“For the kingdom of God is not eating and drinking, but righteousness and peace and joy in the Holy Spirit.” (Romans 14:17)
“But for those who are righteous,
the way is not steep and rough” (Is 26: 7, NLT)
A bicycle is not going to get very far without tyres, and those tyres need to be filled with air. For us, as we cycle along the track on the Mountain of the Lord, the air in the tyres is the breath, the Ruach, of the Holy Spirit. Without labouring the point made repeatedly on these pages, we do not progress far in our Christian walk unless we are filled with the Holy Spirit as instructed in Ephesians 5:18; and that filling has to be repeated and ongoing, as the tense of the Greek verb used translates as “be being filled…” We cannot move if our tyres are flat: they need to “be being filled” – pumped up – with the Ruach, the breath of God.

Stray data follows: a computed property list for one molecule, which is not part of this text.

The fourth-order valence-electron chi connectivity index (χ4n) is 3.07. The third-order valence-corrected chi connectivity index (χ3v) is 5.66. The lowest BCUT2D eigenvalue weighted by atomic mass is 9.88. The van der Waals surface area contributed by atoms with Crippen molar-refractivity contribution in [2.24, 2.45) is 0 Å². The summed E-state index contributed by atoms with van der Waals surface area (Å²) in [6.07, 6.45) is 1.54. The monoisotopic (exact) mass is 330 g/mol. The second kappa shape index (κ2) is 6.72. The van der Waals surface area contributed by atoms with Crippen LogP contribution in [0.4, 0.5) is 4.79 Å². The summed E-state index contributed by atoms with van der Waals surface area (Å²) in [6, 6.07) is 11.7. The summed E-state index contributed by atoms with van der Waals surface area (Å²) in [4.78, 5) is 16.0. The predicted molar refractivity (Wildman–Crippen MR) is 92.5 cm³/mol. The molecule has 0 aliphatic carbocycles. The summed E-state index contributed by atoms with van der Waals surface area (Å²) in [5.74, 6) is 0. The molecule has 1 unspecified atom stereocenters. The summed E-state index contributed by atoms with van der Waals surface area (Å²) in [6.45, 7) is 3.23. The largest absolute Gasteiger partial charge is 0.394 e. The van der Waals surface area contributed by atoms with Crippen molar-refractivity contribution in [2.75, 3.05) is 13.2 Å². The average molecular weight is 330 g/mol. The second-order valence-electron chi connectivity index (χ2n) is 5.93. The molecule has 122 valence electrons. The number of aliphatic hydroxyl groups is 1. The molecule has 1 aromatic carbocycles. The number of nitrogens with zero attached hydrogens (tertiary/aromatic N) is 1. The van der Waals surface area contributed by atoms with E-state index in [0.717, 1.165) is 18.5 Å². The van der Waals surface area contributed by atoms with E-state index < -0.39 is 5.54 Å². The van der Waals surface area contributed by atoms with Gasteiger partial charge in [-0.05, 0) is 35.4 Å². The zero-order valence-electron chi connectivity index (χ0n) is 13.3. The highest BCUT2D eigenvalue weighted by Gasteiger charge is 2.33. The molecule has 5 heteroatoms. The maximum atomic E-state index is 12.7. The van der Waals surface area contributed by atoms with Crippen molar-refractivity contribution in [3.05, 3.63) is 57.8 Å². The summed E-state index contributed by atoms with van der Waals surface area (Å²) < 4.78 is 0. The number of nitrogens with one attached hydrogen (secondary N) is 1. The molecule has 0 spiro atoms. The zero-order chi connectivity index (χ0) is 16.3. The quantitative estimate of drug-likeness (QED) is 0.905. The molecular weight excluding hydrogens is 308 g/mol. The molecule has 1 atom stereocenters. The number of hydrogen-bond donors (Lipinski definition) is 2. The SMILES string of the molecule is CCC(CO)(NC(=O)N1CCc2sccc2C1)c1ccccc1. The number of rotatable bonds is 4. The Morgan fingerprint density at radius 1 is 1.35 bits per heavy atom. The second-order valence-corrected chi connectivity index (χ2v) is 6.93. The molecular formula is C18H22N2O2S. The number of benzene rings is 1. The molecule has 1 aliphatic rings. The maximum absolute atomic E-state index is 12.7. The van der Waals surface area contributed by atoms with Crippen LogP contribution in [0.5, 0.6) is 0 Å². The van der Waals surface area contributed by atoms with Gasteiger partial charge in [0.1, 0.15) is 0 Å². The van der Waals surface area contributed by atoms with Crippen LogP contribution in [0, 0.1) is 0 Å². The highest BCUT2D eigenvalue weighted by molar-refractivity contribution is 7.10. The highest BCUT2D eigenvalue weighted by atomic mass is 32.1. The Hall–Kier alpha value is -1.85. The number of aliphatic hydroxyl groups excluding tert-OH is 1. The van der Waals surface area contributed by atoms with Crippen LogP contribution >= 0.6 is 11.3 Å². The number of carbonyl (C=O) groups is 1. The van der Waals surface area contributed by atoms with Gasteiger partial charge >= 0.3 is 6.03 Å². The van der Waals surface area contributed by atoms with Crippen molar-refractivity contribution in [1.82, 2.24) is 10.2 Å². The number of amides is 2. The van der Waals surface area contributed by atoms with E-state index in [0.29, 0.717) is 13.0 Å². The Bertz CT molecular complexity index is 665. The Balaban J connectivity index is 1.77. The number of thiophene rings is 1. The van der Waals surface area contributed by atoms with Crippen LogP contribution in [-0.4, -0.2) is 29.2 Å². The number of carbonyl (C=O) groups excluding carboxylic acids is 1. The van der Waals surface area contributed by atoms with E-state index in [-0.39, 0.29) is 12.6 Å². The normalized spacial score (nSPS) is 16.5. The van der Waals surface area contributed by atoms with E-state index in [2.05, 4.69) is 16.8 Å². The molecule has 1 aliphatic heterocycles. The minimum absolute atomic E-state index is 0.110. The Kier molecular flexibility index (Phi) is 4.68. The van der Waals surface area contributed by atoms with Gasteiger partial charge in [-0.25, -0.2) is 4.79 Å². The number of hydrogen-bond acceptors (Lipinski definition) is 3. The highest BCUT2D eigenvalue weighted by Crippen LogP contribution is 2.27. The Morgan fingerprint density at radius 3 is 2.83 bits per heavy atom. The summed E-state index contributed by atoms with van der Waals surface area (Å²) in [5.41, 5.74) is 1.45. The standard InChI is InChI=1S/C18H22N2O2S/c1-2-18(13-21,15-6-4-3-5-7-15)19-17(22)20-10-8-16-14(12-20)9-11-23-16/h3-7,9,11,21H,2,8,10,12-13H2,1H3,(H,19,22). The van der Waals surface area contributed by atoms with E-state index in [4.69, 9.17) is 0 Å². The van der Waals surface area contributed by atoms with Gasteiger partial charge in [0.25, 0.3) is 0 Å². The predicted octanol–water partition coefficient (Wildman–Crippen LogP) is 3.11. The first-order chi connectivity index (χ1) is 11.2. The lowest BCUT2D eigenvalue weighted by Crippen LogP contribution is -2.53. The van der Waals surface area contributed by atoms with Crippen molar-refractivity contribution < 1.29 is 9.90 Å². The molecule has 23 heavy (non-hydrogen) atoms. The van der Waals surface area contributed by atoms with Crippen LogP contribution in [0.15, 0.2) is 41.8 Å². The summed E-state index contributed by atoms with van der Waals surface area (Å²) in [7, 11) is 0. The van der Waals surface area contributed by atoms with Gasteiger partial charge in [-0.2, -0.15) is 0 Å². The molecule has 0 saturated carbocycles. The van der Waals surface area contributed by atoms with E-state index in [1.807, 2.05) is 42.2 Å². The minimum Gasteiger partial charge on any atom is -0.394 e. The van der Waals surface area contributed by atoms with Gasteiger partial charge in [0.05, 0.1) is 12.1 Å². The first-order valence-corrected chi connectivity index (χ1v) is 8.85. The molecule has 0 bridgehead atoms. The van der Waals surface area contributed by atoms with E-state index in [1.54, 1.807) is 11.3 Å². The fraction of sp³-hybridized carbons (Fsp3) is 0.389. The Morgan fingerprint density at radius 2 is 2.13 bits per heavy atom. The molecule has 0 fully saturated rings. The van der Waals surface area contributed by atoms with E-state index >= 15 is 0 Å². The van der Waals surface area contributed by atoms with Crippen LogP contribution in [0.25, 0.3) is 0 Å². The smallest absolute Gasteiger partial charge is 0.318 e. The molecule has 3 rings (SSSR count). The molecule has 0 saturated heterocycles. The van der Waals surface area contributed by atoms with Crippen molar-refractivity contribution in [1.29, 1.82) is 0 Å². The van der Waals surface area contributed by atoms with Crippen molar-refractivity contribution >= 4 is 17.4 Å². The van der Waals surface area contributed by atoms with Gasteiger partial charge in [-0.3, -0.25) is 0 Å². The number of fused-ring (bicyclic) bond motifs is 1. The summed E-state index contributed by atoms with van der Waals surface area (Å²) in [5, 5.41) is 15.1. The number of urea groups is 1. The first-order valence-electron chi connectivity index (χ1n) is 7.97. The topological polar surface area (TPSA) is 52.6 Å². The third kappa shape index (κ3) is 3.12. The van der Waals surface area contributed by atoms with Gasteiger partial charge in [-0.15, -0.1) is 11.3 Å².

The old “penny farthing” cycles of the latter part of the nineteenth century had a massive single wheel above which the rider perched precariously, that was driven directly by pedals that were affixed to the axle and had a solid rubber tyre. In lots of ways it is a good picture of dead religion, running along a single wheel of the letter of the law, no chain (the connected body of Christ – that’s the next article), without the Holy Spirit, uncomfortable to ride, and certainly impossible to take onto the mountain track.